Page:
EU Deal for Better Rules on Pension Funds
While the EU institutions continue to address the outcome of the UK referendum on EU membership and prepare to manage its repercussions, the ordinary work on the ground continues, notably in relation to pending legislation under review.
Under the current Dutch Presidency of the Council of the EU, the European Parliament, the Council and the Commission have agreed on the details for the revision of the 2013 Directive on occupational pension funds (known as IORP ). The revised Directive, does not include any harmonised solvency rules for occupational pension funds, as is the case for insurance-based pensions.
The agreed rules cater for pension funds of all sizes and structures across the EU: IORPs with less than 100 members will have to meet basic governance requirements and ensure the safekeeping of assets, while very small IORPs with less than 15 members will have to comply with a further simplified set of rules.
Following today’s approval by the Council, the text will have to be formally approved by the European Parliament. After that, it will be published in the EU’s Official Journal (available in all EU languages) and will then enter into force. Member States will have 24 months to adapt their national legislation accordingly.
The new Directive will improve the way pension funds are governed, making it easier for pension funds to conduct cross-border business and provide clear information to pension scheme members and beneficiaries. These rules will make it easier for pension funds to invest in long-term assets, strengthening the role they can play in the Capital Markets Union.
Occupational pension funds in the EU benefit from the principles of free movement of capital and free provision of services. This allows, inter alia, for:
- pension funds to manage occupational pension schemes for companies established in another EU country;
- multinational companies with operations in different countries to have a single pension fund for all their subsidiaries throughout Europe;
- pension fund members and beneficiaries to be properly protected by rigorous prudential standards.
Under the new Directive, workplace pension funds and their members and beneficiaries will benefit from the following:
- Enhanced cross-border rules : the Directive will introduce a new procedure for the cross-border transfer of pension scheme portfolios with a role given to both countries’ supervisory authorities based on a list of criteria. Non-binding mediation by the European Insurance and Pension Authority ( EIOPA ) is possible if national authorities disagree.
- The principal rule that cross-border IORPs should be fully funded at all times will continue to apply. However, the new Directive seems to soften the conditions for when cross-border IORPs become underfunded.
- Improved governance : the key functions of pension funds such as the risk-management function, the internal audit function and the actuarial function (for Defined Benefit schemes) must be carried out by experienced persons who fulfill their duties in an objective, fair and independent way. IORPs must, furthermore, identify the risks they are or could be exposed to in the short and in the long term which may have an impact on their ability to meet their obligations and they must draw up an own risk assessment accordingly.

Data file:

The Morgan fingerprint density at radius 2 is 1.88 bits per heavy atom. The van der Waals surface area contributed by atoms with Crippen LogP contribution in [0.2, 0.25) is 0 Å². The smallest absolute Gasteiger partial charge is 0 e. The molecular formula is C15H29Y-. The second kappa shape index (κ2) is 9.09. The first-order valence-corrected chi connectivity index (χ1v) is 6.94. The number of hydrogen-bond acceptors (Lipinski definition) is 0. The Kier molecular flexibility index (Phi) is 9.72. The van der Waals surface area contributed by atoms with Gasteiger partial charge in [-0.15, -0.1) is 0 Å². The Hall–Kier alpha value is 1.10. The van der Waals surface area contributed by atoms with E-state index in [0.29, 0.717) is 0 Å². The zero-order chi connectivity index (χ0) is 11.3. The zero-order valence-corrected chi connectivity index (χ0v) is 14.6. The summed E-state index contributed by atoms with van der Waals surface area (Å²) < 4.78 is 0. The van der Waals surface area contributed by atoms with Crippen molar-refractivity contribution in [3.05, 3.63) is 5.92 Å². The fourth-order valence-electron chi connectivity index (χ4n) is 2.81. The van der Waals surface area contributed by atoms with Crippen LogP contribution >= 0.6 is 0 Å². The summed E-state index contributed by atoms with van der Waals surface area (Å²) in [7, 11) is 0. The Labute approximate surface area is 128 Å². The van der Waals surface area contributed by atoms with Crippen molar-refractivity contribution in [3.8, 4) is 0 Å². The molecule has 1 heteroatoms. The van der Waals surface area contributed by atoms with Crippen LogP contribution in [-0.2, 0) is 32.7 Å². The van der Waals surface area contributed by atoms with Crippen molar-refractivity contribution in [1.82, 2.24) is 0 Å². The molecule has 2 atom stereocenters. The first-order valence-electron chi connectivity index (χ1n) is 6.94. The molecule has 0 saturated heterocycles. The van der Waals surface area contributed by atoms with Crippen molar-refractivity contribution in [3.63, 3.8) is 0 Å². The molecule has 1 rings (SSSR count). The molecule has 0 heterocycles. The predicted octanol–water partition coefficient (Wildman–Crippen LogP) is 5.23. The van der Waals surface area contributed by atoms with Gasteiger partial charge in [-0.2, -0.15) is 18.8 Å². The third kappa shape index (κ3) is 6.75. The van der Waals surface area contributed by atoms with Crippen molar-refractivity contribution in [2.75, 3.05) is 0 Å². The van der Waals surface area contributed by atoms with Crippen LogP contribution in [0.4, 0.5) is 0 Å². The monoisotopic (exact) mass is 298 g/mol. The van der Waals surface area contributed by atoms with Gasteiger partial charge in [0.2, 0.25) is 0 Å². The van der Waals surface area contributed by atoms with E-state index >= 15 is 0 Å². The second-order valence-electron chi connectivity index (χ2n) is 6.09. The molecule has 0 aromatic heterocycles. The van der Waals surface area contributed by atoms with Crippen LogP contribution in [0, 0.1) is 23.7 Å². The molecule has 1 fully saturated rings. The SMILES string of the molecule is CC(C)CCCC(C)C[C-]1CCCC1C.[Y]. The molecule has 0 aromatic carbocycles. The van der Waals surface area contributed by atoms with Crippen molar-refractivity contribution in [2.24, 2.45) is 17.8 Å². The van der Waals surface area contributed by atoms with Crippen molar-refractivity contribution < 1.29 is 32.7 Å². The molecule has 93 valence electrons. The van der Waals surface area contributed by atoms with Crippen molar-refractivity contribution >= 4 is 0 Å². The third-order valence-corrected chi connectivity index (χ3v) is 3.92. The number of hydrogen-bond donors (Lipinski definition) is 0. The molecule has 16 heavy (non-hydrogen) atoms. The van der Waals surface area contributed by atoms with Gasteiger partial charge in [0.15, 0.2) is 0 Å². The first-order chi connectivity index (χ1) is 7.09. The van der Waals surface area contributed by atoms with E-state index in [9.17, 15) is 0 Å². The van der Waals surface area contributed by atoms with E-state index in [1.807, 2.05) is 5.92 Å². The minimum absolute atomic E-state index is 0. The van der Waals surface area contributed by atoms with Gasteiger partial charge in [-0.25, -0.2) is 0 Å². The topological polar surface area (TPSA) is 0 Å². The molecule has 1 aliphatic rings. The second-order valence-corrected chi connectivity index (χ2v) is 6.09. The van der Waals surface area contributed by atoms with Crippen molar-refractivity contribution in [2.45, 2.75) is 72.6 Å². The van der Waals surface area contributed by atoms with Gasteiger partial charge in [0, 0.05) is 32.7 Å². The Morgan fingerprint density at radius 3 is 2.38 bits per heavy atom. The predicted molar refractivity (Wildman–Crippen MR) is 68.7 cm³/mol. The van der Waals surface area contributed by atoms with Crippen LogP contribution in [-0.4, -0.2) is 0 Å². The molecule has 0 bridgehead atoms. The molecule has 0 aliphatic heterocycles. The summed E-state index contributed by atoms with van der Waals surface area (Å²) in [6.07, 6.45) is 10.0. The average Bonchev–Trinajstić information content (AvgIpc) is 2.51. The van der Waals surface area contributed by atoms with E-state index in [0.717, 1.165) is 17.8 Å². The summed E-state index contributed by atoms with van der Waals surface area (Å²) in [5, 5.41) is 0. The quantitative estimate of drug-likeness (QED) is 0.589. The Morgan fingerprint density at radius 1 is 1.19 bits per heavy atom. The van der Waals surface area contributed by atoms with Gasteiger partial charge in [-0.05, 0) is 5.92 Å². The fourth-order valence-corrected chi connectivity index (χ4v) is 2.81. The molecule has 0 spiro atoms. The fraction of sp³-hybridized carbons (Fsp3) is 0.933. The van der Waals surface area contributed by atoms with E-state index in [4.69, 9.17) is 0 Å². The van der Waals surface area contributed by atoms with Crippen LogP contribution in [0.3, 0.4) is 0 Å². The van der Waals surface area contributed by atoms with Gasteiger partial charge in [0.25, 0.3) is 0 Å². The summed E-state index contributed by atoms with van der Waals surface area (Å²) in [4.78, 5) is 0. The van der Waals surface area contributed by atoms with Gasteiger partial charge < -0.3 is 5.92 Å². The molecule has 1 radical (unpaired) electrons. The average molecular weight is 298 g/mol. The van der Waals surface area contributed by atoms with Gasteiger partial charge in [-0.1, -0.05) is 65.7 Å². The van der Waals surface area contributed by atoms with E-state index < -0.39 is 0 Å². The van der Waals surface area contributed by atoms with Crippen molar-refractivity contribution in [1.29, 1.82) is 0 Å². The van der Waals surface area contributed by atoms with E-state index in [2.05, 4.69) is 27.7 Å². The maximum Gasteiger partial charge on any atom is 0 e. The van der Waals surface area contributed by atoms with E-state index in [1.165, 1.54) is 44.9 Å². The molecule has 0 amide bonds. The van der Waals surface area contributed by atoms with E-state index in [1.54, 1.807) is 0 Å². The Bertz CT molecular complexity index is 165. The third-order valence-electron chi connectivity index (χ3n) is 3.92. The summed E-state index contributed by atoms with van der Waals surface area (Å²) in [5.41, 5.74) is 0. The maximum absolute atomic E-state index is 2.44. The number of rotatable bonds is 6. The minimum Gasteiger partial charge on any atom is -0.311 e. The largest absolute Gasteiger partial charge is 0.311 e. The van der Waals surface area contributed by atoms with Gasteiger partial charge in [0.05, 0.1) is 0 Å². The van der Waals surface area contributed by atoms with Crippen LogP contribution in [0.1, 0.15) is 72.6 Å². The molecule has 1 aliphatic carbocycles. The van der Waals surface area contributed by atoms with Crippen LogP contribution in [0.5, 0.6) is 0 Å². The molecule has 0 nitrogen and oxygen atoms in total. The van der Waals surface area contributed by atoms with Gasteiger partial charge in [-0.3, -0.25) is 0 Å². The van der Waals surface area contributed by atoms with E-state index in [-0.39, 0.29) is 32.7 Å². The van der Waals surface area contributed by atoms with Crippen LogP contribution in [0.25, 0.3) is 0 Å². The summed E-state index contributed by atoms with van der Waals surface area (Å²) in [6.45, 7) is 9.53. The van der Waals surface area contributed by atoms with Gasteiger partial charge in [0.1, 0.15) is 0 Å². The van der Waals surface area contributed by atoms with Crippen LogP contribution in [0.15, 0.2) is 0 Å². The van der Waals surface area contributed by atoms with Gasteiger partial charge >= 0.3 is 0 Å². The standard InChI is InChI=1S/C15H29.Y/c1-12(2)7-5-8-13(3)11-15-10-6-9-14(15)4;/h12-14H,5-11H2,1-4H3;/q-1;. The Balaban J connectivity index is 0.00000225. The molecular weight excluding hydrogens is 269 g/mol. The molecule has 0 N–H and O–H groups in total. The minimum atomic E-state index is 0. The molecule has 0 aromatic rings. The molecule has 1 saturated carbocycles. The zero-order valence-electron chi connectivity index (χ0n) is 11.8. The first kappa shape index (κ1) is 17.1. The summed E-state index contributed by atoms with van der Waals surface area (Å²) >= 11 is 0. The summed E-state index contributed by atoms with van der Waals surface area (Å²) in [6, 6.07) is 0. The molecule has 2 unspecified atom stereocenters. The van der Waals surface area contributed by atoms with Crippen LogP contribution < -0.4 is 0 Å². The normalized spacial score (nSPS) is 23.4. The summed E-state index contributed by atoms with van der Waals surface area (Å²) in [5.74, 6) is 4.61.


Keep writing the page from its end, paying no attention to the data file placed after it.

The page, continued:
- Provision of better and more accessible information to pension scheme members through the annual Pension Benefit Statement (PBS). This document will set out information on the guarantees under the pension scheme, on the pension benefit projections, information on the accrued entitlements, the contributions paid and the costs deducted, as well as information on the funding level of the pension scheme. The PBS is designed to allow pension scheme members to take more informed decisions about their pensions while leaving Member States the flexibility to tailor its exact content and design to their market.
- Responsible investments : as a result of the agreement, pension funds will have to consider environmental, social and governance risks in their investment decisions and document this in their three-yearly statement of investment policy principles.
Interested organisations including multinationals, financial service providers, pension fund and their advisors should already start to examine the details of the new requirements and be vigilant throughout the national implementation process that the EU principles and rules are fully reflected nationally.
For more information contact Leonardo Sforza , Managing Director, Brussels, MSLGROUP.
Leonardo has 25 years of Brussels-based experience in addressing European Union policy issues and corporate strategies. Until March 2012 Leonardo was the Head of Research and EU Affairs at Aon Hewitt were he has been advising global multinationals and the European Commission on financial service institutions, human capital and governance. Before that Leonardo worked for several departments of the European Commission where he led numerous initiatives supporting job creation and business competitiveness in the service industry. Leonardo has been chairing since 2005 the scientific committee of the European Club for HR, and lecturing on European Community Law at Italian, French and North American Universities.